“Now imagine a movie aimed at boys that depicted women as inferior, useless and evil creatures that had to be conquered, and boys or men had to separate themselves from them. What would be the reaction? And yet Hollywood is vilifying half the human race, and it’s OK?”
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“The separating of man and woman in this movie is not an accident any more than it’s an accident that one of the Barbies in the movie is actually a transsexual or that Barbie alludes to gay masturbation among the Kens in a movie aimed at children. What kind of culture pushes this on children? A sick culture.”
Cahn detailed the very opening of the “Barbie” movie image by image, noting it matches on Stanley Kubrick’s science-fiction classic “2001: A Space Odyssey” as seen in the following video:
In “Barbie,” girls are shown in a barren setting playing with baby dolls as mothers would care for their infants.
“The girls appear unhappy, somber or miserable as if they’re engaged in an act of slavery that they’re forced to be part of,” Cahn says.
He says the girls then act out what apes did in “A Space Odyssey” when they awoke to find a mysterious monolith in their presence.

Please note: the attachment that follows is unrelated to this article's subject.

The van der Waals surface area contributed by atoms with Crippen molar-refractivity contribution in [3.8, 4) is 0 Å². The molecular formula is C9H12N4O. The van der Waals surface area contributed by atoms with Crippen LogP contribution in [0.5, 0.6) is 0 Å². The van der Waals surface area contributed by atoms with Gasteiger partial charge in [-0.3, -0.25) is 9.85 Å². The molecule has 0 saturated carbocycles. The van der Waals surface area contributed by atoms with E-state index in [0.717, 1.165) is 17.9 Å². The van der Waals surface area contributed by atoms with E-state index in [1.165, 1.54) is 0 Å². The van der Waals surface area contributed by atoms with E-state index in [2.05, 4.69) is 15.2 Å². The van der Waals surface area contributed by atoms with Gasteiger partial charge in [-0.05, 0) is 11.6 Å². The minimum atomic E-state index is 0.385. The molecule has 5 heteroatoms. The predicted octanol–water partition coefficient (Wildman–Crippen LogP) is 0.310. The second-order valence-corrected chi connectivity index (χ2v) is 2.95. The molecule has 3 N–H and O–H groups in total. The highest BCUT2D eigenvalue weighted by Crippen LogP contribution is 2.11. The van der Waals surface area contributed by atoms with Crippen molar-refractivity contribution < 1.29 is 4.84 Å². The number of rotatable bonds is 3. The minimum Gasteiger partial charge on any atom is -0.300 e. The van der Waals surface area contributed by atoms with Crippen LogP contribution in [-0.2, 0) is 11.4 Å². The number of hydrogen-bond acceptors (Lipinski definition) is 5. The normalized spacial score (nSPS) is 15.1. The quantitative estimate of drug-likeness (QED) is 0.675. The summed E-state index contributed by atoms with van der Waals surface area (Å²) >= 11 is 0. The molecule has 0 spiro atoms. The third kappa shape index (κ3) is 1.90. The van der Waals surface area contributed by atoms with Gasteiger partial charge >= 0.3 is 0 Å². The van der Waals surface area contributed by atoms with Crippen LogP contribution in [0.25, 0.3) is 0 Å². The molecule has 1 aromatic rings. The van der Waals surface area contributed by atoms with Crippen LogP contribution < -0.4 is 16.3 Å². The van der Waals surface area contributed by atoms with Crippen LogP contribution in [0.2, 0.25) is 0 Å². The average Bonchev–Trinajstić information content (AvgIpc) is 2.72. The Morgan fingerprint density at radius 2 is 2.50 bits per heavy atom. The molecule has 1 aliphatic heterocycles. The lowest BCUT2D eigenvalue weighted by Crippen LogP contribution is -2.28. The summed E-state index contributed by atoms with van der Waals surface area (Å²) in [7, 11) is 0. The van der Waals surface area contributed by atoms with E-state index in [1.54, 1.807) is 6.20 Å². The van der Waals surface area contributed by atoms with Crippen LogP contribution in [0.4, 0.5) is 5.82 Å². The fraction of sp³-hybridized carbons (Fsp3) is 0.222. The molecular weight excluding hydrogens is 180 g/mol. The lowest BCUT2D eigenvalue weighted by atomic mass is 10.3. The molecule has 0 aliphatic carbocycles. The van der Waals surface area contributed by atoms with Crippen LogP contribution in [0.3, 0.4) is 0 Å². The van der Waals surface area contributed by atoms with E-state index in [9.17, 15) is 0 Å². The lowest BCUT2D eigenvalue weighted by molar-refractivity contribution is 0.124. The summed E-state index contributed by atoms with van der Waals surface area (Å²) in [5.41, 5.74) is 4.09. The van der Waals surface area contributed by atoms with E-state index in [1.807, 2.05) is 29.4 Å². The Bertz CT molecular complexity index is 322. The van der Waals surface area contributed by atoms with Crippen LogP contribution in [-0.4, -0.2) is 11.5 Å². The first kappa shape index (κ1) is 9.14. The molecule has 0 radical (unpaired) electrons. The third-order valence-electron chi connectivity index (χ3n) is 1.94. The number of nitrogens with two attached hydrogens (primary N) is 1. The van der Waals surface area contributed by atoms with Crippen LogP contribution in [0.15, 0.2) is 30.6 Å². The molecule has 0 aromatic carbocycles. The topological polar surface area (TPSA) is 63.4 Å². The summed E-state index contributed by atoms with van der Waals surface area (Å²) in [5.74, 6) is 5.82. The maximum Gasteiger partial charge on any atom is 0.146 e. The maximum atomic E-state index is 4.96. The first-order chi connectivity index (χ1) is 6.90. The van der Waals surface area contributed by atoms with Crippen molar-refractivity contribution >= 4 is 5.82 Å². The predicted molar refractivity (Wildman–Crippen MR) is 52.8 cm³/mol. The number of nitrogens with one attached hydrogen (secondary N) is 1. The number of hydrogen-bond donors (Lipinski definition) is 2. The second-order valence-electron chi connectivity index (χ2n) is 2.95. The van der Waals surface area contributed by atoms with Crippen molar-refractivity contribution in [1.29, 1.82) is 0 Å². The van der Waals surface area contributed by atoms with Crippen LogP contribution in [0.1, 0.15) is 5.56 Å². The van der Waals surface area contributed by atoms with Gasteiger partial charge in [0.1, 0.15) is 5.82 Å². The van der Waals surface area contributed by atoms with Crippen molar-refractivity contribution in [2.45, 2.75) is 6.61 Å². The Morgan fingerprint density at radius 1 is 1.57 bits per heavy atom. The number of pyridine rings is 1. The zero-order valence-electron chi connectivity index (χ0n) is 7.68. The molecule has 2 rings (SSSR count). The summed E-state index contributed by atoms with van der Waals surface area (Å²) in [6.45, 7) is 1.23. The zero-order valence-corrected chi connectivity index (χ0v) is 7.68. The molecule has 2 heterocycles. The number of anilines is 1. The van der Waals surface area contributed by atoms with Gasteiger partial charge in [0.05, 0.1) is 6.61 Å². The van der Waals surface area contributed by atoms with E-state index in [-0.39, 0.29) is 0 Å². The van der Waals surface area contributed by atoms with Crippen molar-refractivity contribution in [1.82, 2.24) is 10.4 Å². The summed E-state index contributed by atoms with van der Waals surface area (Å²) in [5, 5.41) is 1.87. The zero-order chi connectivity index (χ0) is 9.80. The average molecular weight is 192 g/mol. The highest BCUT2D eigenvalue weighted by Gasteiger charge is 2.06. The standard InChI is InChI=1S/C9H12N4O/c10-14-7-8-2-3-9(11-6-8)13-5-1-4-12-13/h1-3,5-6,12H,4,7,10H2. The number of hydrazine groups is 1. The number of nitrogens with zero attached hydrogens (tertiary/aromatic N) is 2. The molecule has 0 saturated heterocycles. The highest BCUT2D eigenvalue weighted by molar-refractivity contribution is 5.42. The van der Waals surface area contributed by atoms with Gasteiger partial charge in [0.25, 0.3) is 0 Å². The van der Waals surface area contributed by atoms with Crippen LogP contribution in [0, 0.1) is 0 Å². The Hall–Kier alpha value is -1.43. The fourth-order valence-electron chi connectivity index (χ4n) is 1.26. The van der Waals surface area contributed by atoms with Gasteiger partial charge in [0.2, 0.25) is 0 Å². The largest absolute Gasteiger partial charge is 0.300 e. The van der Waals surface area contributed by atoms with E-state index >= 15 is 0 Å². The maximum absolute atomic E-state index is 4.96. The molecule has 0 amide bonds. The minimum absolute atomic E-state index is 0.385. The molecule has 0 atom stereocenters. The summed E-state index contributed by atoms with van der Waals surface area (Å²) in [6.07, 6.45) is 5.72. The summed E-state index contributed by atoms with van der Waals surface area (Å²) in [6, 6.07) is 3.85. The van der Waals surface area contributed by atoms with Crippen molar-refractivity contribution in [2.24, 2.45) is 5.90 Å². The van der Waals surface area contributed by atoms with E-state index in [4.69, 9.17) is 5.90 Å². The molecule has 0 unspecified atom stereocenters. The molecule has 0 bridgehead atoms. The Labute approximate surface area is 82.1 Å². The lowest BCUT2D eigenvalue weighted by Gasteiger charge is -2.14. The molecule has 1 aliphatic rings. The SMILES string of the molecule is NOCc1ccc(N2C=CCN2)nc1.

“It’s central to the scene and to the message: The girls are as apes,” Cahn explains.
“In Kubrick’s film, the apes represent the primitive. So in ‘Barbie,’ girls who play with baby dolls are represented as primitive, unenlightened. In other words, motherhood is primitive. Women as mothers, mother and child, it’s a primitive, unenlightened, negative state. Again, the doctrines of radical feminism.”
He mentioned another key similarity between the two films.
“As the ape lifted up the bone to kill an animal or an ape, the one girl lifts up her baby doll that she’s been caring for. And what does she do? She smashes the baby doll against another baby doll and against the rocks. The head of the baby cracks open, explodes. You see the decapitated ahead of a baby against a rock.”